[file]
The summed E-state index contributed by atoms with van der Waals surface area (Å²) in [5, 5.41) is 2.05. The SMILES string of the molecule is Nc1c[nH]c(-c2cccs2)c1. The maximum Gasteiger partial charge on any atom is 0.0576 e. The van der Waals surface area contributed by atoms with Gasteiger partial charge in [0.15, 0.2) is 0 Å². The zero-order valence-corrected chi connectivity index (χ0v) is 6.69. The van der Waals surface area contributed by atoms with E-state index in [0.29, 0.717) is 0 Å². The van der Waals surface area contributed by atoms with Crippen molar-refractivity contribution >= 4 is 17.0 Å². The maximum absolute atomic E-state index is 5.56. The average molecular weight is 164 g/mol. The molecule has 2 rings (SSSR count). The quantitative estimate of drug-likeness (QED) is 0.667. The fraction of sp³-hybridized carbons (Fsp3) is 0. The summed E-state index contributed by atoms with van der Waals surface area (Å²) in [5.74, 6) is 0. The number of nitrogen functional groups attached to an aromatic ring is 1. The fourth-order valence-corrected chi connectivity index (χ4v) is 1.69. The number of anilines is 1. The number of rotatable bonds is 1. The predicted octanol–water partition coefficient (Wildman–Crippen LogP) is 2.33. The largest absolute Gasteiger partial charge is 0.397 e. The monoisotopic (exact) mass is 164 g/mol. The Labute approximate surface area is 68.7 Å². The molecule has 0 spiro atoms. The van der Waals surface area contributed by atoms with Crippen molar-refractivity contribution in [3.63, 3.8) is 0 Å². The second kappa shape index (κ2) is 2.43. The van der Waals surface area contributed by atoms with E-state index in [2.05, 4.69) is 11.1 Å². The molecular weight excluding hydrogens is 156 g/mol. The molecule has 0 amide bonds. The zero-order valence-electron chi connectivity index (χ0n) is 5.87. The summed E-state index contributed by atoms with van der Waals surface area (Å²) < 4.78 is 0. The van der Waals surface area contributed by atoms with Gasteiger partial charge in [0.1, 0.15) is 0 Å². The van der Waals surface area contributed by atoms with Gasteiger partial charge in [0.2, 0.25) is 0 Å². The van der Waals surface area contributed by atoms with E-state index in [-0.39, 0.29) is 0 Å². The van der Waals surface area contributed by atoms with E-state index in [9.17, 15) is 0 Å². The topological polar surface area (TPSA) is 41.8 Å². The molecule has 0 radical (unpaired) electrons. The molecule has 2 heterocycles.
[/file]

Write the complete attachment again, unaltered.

The summed E-state index contributed by atoms with van der Waals surface area (Å²) in [5, 5.41) is 2.05. The SMILES string of the molecule is Nc1c[nH]c(-c2cccs2)c1. The maximum Gasteiger partial charge on any atom is 0.0576 e. The van der Waals surface area contributed by atoms with Gasteiger partial charge in [0.15, 0.2) is 0 Å². The zero-order valence-corrected chi connectivity index (χ0v) is 6.69. The van der Waals surface area contributed by atoms with E-state index in [0.29, 0.717) is 0 Å². The van der Waals surface area contributed by atoms with Crippen molar-refractivity contribution >= 4 is 17.0 Å². The maximum absolute atomic E-state index is 5.56. The average molecular weight is 164 g/mol. The molecule has 2 rings (SSSR count). The quantitative estimate of drug-likeness (QED) is 0.667. The fraction of sp³-hybridized carbons (Fsp3) is 0. The summed E-state index contributed by atoms with van der Waals surface area (Å²) in [5.74, 6) is 0. The number of nitrogen functional groups attached to an aromatic ring is 1. The fourth-order valence-corrected chi connectivity index (χ4v) is 1.69. The number of anilines is 1. The number of rotatable bonds is 1. The predicted octanol–water partition coefficient (Wildman–Crippen LogP) is 2.33. The largest absolute Gasteiger partial charge is 0.397 e. The monoisotopic (exact) mass is 164 g/mol. The Labute approximate surface area is 68.7 Å². The molecule has 0 spiro atoms. The van der Waals surface area contributed by atoms with Crippen molar-refractivity contribution in [3.63, 3.8) is 0 Å². The second kappa shape index (κ2) is 2.43. The van der Waals surface area contributed by atoms with E-state index in [2.05, 4.69) is 11.1 Å². The molecular weight excluding hydrogens is 156 g/mol. The molecule has 0 amide bonds. The zero-order valence-electron chi connectivity index (χ0n) is 5.87. The summed E-state index contributed by atoms with van der Waals surface area (Å²) < 4.78 is 0. The van der Waals surface area contributed by atoms with Gasteiger partial charge in [0.1, 0.15) is 0 Å². The van der Waals surface area contributed by atoms with Gasteiger partial charge in [0.2, 0.25) is 0 Å². The van der Waals surface area contributed by atoms with E-state index in [-0.39, 0.29) is 0 Å². The van der Waals surface area contributed by atoms with E-state index in [9.17, 15) is 0 Å². The topological polar surface area (TPSA) is 41.8 Å². The molecule has 0 radical (unpaired) electrons. The molecule has 2 heterocycles.